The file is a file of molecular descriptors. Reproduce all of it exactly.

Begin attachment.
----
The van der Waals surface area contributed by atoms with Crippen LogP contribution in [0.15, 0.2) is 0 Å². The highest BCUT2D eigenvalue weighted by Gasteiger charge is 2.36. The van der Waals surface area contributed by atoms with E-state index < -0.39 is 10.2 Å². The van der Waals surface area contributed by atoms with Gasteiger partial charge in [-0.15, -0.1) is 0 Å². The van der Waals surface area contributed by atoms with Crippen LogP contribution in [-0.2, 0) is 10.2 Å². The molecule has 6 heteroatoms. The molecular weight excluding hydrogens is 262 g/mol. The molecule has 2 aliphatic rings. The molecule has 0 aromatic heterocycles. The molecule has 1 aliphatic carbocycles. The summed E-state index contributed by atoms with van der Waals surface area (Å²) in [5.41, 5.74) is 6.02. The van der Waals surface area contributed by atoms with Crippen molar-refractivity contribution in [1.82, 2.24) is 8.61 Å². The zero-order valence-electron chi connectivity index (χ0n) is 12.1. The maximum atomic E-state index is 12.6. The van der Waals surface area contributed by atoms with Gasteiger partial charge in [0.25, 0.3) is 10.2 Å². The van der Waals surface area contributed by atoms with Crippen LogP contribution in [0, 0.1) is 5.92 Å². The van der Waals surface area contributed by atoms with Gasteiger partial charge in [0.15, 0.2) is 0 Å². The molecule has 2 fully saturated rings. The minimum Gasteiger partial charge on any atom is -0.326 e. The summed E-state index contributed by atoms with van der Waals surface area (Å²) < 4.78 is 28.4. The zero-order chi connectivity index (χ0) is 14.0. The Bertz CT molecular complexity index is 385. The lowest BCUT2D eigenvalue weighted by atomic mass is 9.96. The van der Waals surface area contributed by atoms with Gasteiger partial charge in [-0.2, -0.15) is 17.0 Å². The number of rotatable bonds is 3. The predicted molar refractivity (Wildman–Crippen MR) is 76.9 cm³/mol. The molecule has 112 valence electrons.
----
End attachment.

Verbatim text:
The van der Waals surface area contributed by atoms with Crippen LogP contribution in [0.15, 0.2) is 0 Å². The highest BCUT2D eigenvalue weighted by Gasteiger charge is 2.36. The van der Waals surface area contributed by atoms with E-state index < -0.39 is 10.2 Å². The van der Waals surface area contributed by atoms with Gasteiger partial charge in [-0.15, -0.1) is 0 Å². The van der Waals surface area contributed by atoms with Crippen LogP contribution in [-0.2, 0) is 10.2 Å². The molecule has 6 heteroatoms. The molecular weight excluding hydrogens is 262 g/mol. The molecule has 2 aliphatic rings. The molecule has 0 aromatic heterocycles. The molecule has 1 aliphatic carbocycles. The summed E-state index contributed by atoms with van der Waals surface area (Å²) in [5.41, 5.74) is 6.02. The van der Waals surface area contributed by atoms with Crippen molar-refractivity contribution in [1.82, 2.24) is 8.61 Å². The zero-order valence-electron chi connectivity index (χ0n) is 12.1. The maximum atomic E-state index is 12.6. The van der Waals surface area contributed by atoms with Gasteiger partial charge in [0.25, 0.3) is 10.2 Å². The van der Waals surface area contributed by atoms with Crippen LogP contribution in [0, 0.1) is 5.92 Å². The van der Waals surface area contributed by atoms with Gasteiger partial charge in [0.15, 0.2) is 0 Å². The molecule has 2 fully saturated rings. The minimum Gasteiger partial charge on any atom is -0.326 e. The summed E-state index contributed by atoms with van der Waals surface area (Å²) < 4.78 is 28.4. The zero-order chi connectivity index (χ0) is 14.0. The Bertz CT molecular complexity index is 385. The lowest BCUT2D eigenvalue weighted by atomic mass is 9.96. The van der Waals surface area contributed by atoms with Gasteiger partial charge in [-0.2, -0.15) is 17.0 Å². The number of rotatable bonds is 3. The predicted molar refractivity (Wildman–Crippen MR) is 76.9 cm³/mol. The molecule has 112 valence electrons.